By Rabbi Fred V. Davidow
In Parshat Va-eira at Exodus 6:5-8, God makes five promises to Israel. He tells Moses to proclaim to B’nei Yisrael: “I will 1) free you from the burdens of the Egyptians and 2) deliver you from their bondage. I will 3) redeem you with an outstretched arm and through extraordinary chastisements. And I will 4) take you to be my people and I will be your God. … And I will 5) bring you into land that I swore to give to Abraham, Isaac and Jacob, and I will give it to you for a possession.”
What is the meaning of each promise?
First of all, becoming free from the burdens of slavery simply means emancipation. There is also a deeper level of freedom. In “Torah Treasury,” Rabbi Moshe Lieber writes that one must “view enslavement as unbearable and to rebel psychologically against it.” The Hebrew word sivlot, burdens, could be interpreted as savlanut, tolerance. “As long as one is not disgusted and ‘fed up’ with” enslavement, “he (sic) is not ready” for liberation.
The second promise — deliverance from bondage — means breaking free from “the psychological mind-set of being a slave, which might persist even after you have been physically liberated.” (Etz Hayim, p. 352) The lingering effects of having lived as an oppressed people can last for an indefinite period.
According to one aggadah, when the Israelites were caught between Pharaoh’s army and the Sea of Reeds, one group of Israelites advised Moses, “Let’s return to slavery in Egypt. Perhaps the Egyptians will permit us to live.” God delayed entry into the Promised Land for the people of Israel because they devalued themselves after the 10 spies reported that they looked like grasshoppers in contrast to the giants that lived in the Land of Canaan (Numbers 13).
Their self-esteem remained at rock bottom because they had been so submissive during the long years of slavery. They did not think that they were up to fighting formidable foes.
An example in our time comes from the experience of the Holocaust. Ezra Dagan was an Israeli actor cast as the rabbi in “Schindler’s List.” Dagan wanted to get the personal feel of the Jews who had been in Auschwitz. He went to visit a friend whose father was a survivor. When Dagan arrived at his friend’s home, his father was taking a meal.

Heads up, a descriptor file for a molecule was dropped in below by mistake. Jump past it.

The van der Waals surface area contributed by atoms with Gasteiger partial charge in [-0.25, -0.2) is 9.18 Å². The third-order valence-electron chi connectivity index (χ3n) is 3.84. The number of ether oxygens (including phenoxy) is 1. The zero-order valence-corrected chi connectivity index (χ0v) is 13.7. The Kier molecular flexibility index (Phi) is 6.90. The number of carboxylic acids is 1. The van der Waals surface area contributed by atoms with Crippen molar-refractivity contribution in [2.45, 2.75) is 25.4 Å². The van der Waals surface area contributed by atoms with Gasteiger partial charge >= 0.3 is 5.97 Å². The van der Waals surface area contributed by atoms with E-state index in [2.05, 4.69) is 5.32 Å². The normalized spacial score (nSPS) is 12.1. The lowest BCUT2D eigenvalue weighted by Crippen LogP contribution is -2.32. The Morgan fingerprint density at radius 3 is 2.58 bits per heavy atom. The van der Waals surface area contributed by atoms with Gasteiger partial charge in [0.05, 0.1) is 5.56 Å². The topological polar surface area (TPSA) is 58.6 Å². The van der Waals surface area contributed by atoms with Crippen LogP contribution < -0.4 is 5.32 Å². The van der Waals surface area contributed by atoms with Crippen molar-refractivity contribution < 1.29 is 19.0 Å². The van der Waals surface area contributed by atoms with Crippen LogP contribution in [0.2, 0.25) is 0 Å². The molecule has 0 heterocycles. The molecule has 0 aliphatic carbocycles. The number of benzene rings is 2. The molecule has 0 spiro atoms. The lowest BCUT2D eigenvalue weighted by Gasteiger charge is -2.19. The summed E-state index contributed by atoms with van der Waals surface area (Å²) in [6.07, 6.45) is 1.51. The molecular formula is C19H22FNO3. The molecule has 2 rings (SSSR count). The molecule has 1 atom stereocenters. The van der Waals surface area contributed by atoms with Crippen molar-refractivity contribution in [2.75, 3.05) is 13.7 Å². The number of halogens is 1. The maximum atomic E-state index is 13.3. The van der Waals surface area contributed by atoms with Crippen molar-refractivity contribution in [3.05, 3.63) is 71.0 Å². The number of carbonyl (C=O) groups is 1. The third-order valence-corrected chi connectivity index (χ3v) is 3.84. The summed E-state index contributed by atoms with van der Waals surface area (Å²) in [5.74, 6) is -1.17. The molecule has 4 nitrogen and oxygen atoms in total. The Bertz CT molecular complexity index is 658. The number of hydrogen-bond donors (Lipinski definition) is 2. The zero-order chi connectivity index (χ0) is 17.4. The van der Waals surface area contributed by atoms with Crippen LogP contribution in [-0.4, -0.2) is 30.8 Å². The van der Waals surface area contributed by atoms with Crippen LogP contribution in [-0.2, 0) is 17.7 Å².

Dagan was amazed by how fast the old man was eating everything on his plate. “Does your father always eat at so frenzied a rate?” Dagan asked. The friend responded, “I never noticed it but you are right. It must be a lifesaving lesson he never unlearned from his years in Nazi labor camps” (Noam Zion and David Dishon, ”A Different Night”).
The third promise — God’s act of redemption with an outstretched arm and extraordinary chastisements — is a foreshadowing of the plagues and the destruction of Pharaoh and his army at the Sea of Reeds. The Hebrew verb for redeem is ga’al. It is a verb used in the context of family feuds in Tanakh. This is the biblical equivalent of the feud between the Hatfields and the McCoys. If you do something to a member of my family, I am going to pay you back by doing the same to a member of your family.
God’s redemption at the Sea of Reeds is another punitive part of the story of the Exodus, paying the Egyptians back in kind for the cruel bondage with the plagues and with the drowning of Pharaoh and his army in the Sea of Reeds. The sages were uncomfortable with the gruesome devastation of the plagues and the drowning of Pharaoh’s army.
The discomfort they felt is still present in Judaism when we read the Passover Haggadah. As we call out the names of the plagues one by one, we dip our forefingers into our wine cups and take out a drop of wine and flick it off the finger at the mention of every plague. The purpose of this custom is that we diminish our own joy of being liberated from slavery because of the loss of Egyptian lives.
The fourth promise — “I will take you to be My people and I will be your God” — prefigures the establishment of the covenant between God and Israel at Mount Sinai. The biblical language used to describe the relationship between God and Israel is the same as that used in the Bible to describe marriage. God “takes” Israel the way a man “takes” a wife. There is a reciprocal devotion in this relationship: As God takes Israel, God becomes Israel’s sole deity. The Torah metaphorically is the ketubah.
The fifth promise is bringing Israel to the Promised Land. In 1950, Rabbi Menahem Kasher published his Israel Passover Haggadah. In it he proposed the drinking of the fifth cup to represent the establishment of the state of Israel and requested that the chief rabbinate officially institute drinking the fifth cup at the Passover seder. The chief rabbinate dismissed his request on the grounds that the fifth promise has not yet been fully realized. Thus the cup of Elijah is the stand-in for the fifth cup, as we await the days for the complete safety of our people in Israel and for our communities throughout the world to free of anti-Semitic activity.
Rabbi Fred V. Davidow is retired, but continues to teach in various venues in metro Philadelphia. The Board of Rabbis of Greater Philadelphia is proud to provide the Torah commentary for the Jewish Exponent.